In what has to be the most under-whelming, ill-executed unveiling of a major brand repositioning yet, one of the largest retailers in the world, Wal*Mart has recently released a formal (albeit band-aid) of a press release to their web site confirming the logo change that has surfaced.
It’s obviously a global re-branding effort that will costs tens of millions of dollars. And it certainly won’t happen overnight. This time, however, I’m one of the many struggling to understand the hype around the results.
On June 30, Wal-Mart Stores unveiled the new brand image direction while issuing a statement that “Walmart’s U.S. locations will update store logos as part of an ongoing evolution of its overall brand.” That, in all its glory, has to be one of the quietest brand revisions for a nation’s giant retailer in history. Take a cue from QVC…a launch that took root and quickly revised the brand’s value positioning in short order.
Consider the visual revisions for yourself;
The hyphen has disappeared. Gone, too, are the sharp, uppercase letters spelling out the name of the Bentonville, Arkansas company and the pointy star that served as a hyphen.
However, in my humble opinion, the new icon is questionable. The sunny burst of color appears after the “Walmart” name in what could be an asterisk begging for a footnote. Perhaps a brand strategy in itself – but a linguistic cue that must be met with future guidance and structure. Is that what the largest retailer in the world really wants to represent the core of their values?
Walmart’s new tagline of “Save Money. Live Better” certainly sets the tone – but graphically, I think they’ve missed the mark in reiterating that tone visually.
To date, there’s been no reasoning nor any explanation of what the new “star burst” visually represents – or why they’ve revised the company brand to a single word… so far, all we have to go by is the logo that replaces the 16-year-old sans serif that was as thick and heavy as the middle-american beige boxes it garnished for so many years.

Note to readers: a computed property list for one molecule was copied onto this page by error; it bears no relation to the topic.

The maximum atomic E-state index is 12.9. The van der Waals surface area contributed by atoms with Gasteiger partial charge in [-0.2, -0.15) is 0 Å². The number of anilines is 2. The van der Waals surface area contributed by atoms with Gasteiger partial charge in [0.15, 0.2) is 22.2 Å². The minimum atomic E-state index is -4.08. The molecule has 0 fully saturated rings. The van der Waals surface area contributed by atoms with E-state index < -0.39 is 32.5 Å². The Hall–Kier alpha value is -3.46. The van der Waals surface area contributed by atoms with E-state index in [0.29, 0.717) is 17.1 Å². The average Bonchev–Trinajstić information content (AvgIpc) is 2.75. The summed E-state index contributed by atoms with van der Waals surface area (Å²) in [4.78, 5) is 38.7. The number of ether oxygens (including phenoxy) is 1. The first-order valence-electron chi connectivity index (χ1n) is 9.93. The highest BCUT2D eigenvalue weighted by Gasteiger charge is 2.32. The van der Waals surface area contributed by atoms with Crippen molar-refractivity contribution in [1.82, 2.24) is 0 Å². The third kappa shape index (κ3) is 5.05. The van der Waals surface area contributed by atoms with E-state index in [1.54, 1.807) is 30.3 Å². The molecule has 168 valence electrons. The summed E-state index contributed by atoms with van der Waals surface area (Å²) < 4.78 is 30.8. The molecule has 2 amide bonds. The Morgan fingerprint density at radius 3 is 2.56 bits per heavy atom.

As a point of reference, consider Wal-Marts’ brand image development over the past 4 decades, copied from this page.
Currently rumored to have been designed by New York-based Lippincott – the revision to entirely title case supposedly helps “humanize” Walmart with a name that reads more like Mike, Steve, Will or Sarah – but does it really set a more familiar tone?
It’s true that over the past two years, Wal-Mart (Walmart*?) has increasingly offered eco-friendly, sustainable packaging and products; as well as substantially reduced its truck fleet’s energy consumption. But does that mean the company is truly dedicated to eco-brands, and their more expensive impact on our consumer economy?
I’m not sure what “eco aware” means in this retail giant’s case other than “we’re riding the consumer friendly green wave”.
Neumeier goes on to note that the revised Walmart* brand image lacks the distinctive power of the most successful logos, such as Target’s bull’s eye, which is immediately recognizable.
Wal-Mart’s sunburst, in contrast, “is designed so simply that there’s no ownership to it,” Neumeier says. In other words, it could be used by almost any corporation. And as such – it lacks ownership, which I believe is a critical mistake for this retail giant.
Robyn Waters, a former VP and design consultant for Target, interprets Wal-Mart’s new logo as a signal that the retailer might actually be becoming more “original”. “I never thought the star said or meant anything. It was just generic.” Generically speaking then, it has little value.
Many other design observers are focusing on Wal-Mart’s new typeface, which breaks with the company’s 46-year tradition of utilizing bold capital letters.
Brand image/logo design aside, the “new and improved” store environments and actual application of the refreshed logo will define the longevity of this new image. I remain skeptical that it will suit the core values the retail bohemouth has developed over the years – and may not provide them with the respositioned brand awareness they are obviously spending millions to achieve.
The real question here is…what do YOU think about it?